Review: MacGruber ★★

MacGruber (USA, 90 min)
Dir: Jorma Taccome
Starring: Will Forte. Kristen Wiig, Val Kilmer, Ryan Philippe

About five minutes into MacGruber, I realized something: I really don't miss being twelve years old. I still remember the summer when my cousins, brother, and I watched Weekend at Bernie’s and Scary Movie 2 about six times a week, and I can't help but think that I didn't put those days at the cottage to better use. Back in the day, I probably would have laughed myself senseless over the "jokes" in MacGruber, but now, I can only shake my head. Based on a character from "Saturday Night Live" sketches, MacGruber stars unfunnyman Will Forte as MacGruber, a mullet-sporting and brain-dead retired crime fighter.

When a nuclear warhead is reported missing, MacGruber is recruited by the American military to save the day. MacGruber is reluctant to return, but is persuaded to do so when he learns that the suspect is his arch-enemy Dieter Von Cunth (Val Kilmer), who bombed MacGruber's wedding and killed his bride Casey (Maya Rudolph). MacGruber excitedly reassembles his old crime-fighting squad and then quickly blows them up in a few quick scenes that provide so few laughs, you would probably have more fun if you sat in your living room with the TV off.

MacGruber next teams up with Army Lt. Dixon Piper (Ryan Philippe, Crash) and the one holdout from his earlier team, Vicky St. Elmo (Kristen Wiig, Whip It). With the new recruits, MacGruber gains some much-needed laughs, mostly due to the comedic efforts of Kristen Wiig. However, these few sparse laughs are of little value thirty minutes into the movie, since everything that has passed up to this point just isn't all that funny. The only decent joke is the villain’s name, Dieter Von Cunth, and although I suppressed an immature giggle every time MacGruber announced that it was time to "pound some Cunth", the joke soon wears thin.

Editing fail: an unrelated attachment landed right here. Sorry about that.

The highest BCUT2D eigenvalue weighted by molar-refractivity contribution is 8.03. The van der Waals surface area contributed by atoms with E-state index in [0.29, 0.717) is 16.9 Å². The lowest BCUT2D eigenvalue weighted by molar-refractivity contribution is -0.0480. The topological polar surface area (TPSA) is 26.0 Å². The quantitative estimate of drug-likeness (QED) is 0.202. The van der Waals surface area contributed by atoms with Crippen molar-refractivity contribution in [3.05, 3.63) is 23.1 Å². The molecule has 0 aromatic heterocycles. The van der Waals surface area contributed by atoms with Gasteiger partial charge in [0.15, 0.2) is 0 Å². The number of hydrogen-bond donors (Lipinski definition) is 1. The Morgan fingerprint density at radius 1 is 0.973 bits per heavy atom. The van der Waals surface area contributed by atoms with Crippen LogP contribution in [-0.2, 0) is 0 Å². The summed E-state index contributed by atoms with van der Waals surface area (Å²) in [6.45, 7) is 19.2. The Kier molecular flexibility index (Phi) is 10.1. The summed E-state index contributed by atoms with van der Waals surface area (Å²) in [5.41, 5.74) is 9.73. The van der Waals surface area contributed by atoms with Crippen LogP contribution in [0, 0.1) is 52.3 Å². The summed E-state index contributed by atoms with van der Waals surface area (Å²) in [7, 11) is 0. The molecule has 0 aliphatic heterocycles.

Moreover, the "Cunth puns" highlight how much MacGruber relies upon extremely juvenile humor for cheap laughs. Most of the attempts at comedy in MacGruber are crude and puerile. Pretty much everything in the film is of poor taste. Some of the scenes are downright embarrassing for the actors: in one scene, MacGruber distracts a group of inept guards by dropping his pants and dancing around with a stalk of celery up his ass (at least Philippe has the good sense to use a butt double when his turn comes). However, MacGruber's worst offense is that it while it sinks so low, it rarely manages to squeak out a decent joke. A stronger writer might have used MacGruber's situation to satirize the American military or contemporary politics, but since MacGruber so frequently resorts to sexism, homophobia, and is otherwise so half-assed, it barely feels like a missed opportunity.

As far as past "Saturday Night Live" movies go, MacGruber falls short of the mindless-but-still-amusing Superstar. To its credit, it's not in the category of offensively bad SNL alum movies like Corky Romano. After surviving MacGruber, I pledge that I will never again sit through a "Saturday Night Live" movie unless it is written by Tina Fey.